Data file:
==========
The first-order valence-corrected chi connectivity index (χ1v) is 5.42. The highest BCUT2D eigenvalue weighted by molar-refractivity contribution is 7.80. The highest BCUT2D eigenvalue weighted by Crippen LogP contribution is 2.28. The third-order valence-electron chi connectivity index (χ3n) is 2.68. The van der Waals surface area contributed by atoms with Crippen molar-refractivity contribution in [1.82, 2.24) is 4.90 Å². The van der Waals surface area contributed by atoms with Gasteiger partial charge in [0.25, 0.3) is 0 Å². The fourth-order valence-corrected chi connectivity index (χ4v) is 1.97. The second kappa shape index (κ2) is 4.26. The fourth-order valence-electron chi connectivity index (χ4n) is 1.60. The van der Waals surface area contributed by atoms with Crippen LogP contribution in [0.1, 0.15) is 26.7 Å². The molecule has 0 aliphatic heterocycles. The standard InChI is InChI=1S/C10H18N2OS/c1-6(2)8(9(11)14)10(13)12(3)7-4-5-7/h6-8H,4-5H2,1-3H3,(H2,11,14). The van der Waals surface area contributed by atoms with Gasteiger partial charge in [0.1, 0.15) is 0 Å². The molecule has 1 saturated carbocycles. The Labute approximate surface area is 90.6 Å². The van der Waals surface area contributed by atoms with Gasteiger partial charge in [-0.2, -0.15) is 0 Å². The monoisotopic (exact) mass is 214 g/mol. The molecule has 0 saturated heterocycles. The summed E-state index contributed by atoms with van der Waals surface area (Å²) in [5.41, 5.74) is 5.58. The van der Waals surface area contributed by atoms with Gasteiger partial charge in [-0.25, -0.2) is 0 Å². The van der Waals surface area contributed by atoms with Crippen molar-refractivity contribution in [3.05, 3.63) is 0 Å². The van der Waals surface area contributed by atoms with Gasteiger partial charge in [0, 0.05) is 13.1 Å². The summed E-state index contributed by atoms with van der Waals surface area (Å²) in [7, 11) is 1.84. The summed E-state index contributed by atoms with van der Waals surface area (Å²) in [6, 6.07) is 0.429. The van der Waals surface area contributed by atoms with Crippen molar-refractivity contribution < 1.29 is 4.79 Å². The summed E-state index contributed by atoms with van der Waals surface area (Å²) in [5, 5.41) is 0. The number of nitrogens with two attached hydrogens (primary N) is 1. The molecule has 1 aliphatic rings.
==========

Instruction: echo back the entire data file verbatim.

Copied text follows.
The first-order valence-corrected chi connectivity index (χ1v) is 5.42. The highest BCUT2D eigenvalue weighted by molar-refractivity contribution is 7.80. The highest BCUT2D eigenvalue weighted by Crippen LogP contribution is 2.28. The third-order valence-electron chi connectivity index (χ3n) is 2.68. The van der Waals surface area contributed by atoms with Crippen molar-refractivity contribution in [1.82, 2.24) is 4.90 Å². The van der Waals surface area contributed by atoms with Gasteiger partial charge in [0.25, 0.3) is 0 Å². The fourth-order valence-corrected chi connectivity index (χ4v) is 1.97. The second kappa shape index (κ2) is 4.26. The fourth-order valence-electron chi connectivity index (χ4n) is 1.60. The van der Waals surface area contributed by atoms with Crippen LogP contribution in [0.1, 0.15) is 26.7 Å². The molecule has 0 aliphatic heterocycles. The standard InChI is InChI=1S/C10H18N2OS/c1-6(2)8(9(11)14)10(13)12(3)7-4-5-7/h6-8H,4-5H2,1-3H3,(H2,11,14). The van der Waals surface area contributed by atoms with Gasteiger partial charge in [0.1, 0.15) is 0 Å². The molecule has 1 saturated carbocycles. The Labute approximate surface area is 90.6 Å². The van der Waals surface area contributed by atoms with Gasteiger partial charge in [-0.2, -0.15) is 0 Å². The monoisotopic (exact) mass is 214 g/mol. The molecule has 0 saturated heterocycles. The summed E-state index contributed by atoms with van der Waals surface area (Å²) in [5.41, 5.74) is 5.58. The van der Waals surface area contributed by atoms with Gasteiger partial charge in [-0.25, -0.2) is 0 Å². The van der Waals surface area contributed by atoms with Crippen molar-refractivity contribution in [3.05, 3.63) is 0 Å². The van der Waals surface area contributed by atoms with Gasteiger partial charge in [0, 0.05) is 13.1 Å². The summed E-state index contributed by atoms with van der Waals surface area (Å²) in [7, 11) is 1.84. The summed E-state index contributed by atoms with van der Waals surface area (Å²) in [6, 6.07) is 0.429. The van der Waals surface area contributed by atoms with Crippen molar-refractivity contribution < 1.29 is 4.79 Å². The summed E-state index contributed by atoms with van der Waals surface area (Å²) in [5, 5.41) is 0. The number of nitrogens with two attached hydrogens (primary N) is 1. The molecule has 1 aliphatic rings.